You’re spot on CJ, we do have the ability to adopt the appropriate mindset and organise our lives to maximise our piece peace of mind. The monumental paradox though is that most fatally underestimate the vital role a calm state of mind plays when it comes to optimising productivity. In a vain attempt to achieve more, most take the logical but ultimately counterproductive step of employing time management strategies that simply add to the pressure and ironically, reduce performance. You know as well as I do mate, what a creativity killer that can be.

      Thanks CJ for the thumbs up for the ‘insertion’ statement; just hoping David Allen doesn’t take it personally :-) Lots of people rave about the book…which just highlights another key point: – it really is a case of different strokes for different folks. One thing that can certainly be said is that trying to be a square peg in a round hole is just never an effective strategy. Accept your weaknesses, work with them, not against them…hopefully that’s the resounding message in this post.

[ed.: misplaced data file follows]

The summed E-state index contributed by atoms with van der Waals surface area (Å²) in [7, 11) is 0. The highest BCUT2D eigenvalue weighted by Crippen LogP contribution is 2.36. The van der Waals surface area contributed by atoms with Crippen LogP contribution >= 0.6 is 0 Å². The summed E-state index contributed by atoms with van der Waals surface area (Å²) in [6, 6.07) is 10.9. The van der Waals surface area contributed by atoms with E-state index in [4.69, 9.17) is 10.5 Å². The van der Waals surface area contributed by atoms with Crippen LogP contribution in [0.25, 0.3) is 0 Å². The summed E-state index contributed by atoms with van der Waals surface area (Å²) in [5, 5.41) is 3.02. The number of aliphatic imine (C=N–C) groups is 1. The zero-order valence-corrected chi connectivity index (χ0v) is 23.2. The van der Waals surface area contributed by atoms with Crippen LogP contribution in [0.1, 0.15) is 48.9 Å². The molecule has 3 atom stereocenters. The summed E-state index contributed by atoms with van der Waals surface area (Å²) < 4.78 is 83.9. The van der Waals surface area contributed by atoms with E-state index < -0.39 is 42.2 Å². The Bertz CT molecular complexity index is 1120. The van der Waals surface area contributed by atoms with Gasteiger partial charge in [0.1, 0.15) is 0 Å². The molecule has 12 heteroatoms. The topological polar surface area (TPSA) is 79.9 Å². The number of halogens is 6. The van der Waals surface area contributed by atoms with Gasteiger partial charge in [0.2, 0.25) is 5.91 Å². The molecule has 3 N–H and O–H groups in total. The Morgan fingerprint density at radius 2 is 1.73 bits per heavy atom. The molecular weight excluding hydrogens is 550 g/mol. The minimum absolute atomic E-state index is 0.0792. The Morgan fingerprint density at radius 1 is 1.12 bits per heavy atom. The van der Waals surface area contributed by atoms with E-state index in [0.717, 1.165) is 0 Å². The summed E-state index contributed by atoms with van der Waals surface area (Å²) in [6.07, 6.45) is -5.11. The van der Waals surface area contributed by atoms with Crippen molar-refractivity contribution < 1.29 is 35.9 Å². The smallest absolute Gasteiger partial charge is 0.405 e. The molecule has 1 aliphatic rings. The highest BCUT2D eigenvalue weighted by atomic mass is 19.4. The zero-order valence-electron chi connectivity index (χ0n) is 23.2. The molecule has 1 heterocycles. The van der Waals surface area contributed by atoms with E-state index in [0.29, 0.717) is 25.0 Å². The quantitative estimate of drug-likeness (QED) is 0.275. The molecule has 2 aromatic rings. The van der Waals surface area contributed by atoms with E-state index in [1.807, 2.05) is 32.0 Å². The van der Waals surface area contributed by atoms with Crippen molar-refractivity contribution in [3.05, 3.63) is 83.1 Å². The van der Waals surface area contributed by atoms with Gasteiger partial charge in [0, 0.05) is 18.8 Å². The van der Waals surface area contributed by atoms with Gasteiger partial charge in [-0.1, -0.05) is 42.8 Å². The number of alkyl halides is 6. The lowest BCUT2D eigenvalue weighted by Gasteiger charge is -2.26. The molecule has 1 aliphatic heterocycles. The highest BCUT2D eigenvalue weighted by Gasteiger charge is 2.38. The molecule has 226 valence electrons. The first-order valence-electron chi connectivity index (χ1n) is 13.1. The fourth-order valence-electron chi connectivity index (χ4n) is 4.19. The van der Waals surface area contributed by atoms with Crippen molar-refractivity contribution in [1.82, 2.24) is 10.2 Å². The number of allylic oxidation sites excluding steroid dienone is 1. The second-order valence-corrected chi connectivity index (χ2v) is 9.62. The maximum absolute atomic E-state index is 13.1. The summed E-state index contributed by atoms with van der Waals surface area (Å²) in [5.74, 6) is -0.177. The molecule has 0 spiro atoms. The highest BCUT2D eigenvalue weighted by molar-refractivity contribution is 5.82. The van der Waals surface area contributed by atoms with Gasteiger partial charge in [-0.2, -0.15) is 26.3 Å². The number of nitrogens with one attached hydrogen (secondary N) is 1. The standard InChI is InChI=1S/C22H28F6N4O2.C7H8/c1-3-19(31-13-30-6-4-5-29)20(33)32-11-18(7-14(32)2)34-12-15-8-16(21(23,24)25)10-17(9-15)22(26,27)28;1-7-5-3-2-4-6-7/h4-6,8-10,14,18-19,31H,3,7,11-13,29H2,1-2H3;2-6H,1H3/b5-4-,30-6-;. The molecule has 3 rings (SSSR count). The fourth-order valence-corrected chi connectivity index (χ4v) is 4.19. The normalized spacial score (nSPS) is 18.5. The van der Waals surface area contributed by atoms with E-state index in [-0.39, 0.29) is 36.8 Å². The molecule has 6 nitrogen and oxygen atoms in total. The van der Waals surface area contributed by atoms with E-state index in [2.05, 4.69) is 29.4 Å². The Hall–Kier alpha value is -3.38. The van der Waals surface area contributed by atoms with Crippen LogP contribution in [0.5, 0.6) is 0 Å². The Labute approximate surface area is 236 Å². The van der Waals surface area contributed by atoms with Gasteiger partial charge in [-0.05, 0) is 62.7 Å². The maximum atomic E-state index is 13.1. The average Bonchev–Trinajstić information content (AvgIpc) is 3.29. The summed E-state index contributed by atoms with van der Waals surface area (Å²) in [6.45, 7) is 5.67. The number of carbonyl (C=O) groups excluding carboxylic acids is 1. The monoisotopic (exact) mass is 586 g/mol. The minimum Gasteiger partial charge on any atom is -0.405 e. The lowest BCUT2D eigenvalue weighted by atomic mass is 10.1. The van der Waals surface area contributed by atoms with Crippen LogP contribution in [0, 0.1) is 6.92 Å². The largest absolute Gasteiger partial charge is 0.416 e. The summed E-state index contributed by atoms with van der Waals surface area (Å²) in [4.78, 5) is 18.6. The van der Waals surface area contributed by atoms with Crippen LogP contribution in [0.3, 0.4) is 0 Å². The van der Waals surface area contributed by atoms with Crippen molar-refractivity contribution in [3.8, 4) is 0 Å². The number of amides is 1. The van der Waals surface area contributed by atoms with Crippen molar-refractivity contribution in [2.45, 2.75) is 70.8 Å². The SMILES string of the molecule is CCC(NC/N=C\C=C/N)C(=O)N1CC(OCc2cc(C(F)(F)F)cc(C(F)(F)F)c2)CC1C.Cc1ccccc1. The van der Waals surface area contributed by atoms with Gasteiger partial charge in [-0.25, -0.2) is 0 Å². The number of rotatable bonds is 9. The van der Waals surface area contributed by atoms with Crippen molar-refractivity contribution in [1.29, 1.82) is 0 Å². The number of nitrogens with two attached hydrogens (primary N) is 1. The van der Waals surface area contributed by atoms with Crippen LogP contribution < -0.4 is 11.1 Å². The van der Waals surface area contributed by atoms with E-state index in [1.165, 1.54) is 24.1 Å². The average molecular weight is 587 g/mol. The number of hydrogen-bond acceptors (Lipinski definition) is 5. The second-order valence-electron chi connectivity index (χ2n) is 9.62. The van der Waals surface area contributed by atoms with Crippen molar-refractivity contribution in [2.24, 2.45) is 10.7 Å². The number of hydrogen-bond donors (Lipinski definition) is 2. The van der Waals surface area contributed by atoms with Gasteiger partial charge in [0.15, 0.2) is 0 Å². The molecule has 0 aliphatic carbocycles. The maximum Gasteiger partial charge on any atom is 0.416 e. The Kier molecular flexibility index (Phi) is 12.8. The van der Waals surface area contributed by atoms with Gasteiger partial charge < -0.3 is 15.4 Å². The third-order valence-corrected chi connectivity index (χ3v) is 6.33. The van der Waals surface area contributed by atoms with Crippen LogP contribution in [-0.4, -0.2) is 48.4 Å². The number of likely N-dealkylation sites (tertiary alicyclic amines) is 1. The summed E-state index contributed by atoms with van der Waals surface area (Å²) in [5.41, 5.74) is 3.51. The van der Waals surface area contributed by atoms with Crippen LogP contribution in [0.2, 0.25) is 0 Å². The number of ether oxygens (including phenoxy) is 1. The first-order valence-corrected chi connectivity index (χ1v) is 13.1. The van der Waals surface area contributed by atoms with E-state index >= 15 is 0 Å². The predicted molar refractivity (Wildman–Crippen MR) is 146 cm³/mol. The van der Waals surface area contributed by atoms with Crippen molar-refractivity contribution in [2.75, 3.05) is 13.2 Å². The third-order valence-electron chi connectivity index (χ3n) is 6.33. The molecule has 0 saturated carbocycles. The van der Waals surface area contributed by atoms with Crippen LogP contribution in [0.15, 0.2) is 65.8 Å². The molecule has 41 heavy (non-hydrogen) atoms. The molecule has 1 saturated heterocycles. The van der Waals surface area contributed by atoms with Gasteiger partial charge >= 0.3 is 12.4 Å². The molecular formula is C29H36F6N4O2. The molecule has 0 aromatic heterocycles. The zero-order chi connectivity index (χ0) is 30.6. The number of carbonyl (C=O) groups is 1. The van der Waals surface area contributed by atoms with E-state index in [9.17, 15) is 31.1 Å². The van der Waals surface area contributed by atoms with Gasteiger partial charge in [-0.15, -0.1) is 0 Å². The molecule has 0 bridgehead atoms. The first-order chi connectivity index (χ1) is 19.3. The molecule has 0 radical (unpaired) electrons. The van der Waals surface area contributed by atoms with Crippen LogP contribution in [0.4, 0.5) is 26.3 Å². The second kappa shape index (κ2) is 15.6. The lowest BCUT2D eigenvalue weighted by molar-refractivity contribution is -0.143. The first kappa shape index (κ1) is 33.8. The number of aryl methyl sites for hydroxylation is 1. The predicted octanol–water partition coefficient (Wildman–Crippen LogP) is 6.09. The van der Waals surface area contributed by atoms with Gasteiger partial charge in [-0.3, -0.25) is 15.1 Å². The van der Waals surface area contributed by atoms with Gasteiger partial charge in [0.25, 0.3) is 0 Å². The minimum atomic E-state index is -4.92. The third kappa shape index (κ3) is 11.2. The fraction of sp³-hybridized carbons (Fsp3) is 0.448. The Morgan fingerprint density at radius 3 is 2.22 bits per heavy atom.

• I am afraid I may still be in my adolescence, Gareth. But thank you for the assumption that I am past it. Isn’t it amazing how very optional all that self-imposed pressure (or otherwise) is? Astounding when we stop and question it, really.

        David Allen ought to have a good chuckle and get back to writing his books;)

  2. Wow, Gareth. Another zinger of a post. Where to start? First, as always, your writing is such a pleasure to read from the humor to the vivid images to the profound thoughts. I can’t stop thinking of the pile of rubber bands…

    I perform horribly under time constraints, and since I now live with less of them, I am much, much happier. My work is of higher quality, and I don’t carry stress around like a backpack full of boulders. Now, because I tend to be disorganized and love to get carried away in my work, and because I have a place to be every afternoon for several hours, I report that I do use a timer during the day. If I didn’t, I fear I would forget to do some things. While I do long for a less rigid schedule, I am very happy that I get to choose my activities for most of the day. I choose to use the timer and make sure I lift weights and get lesson plans done because, if I don’t, I create more stress.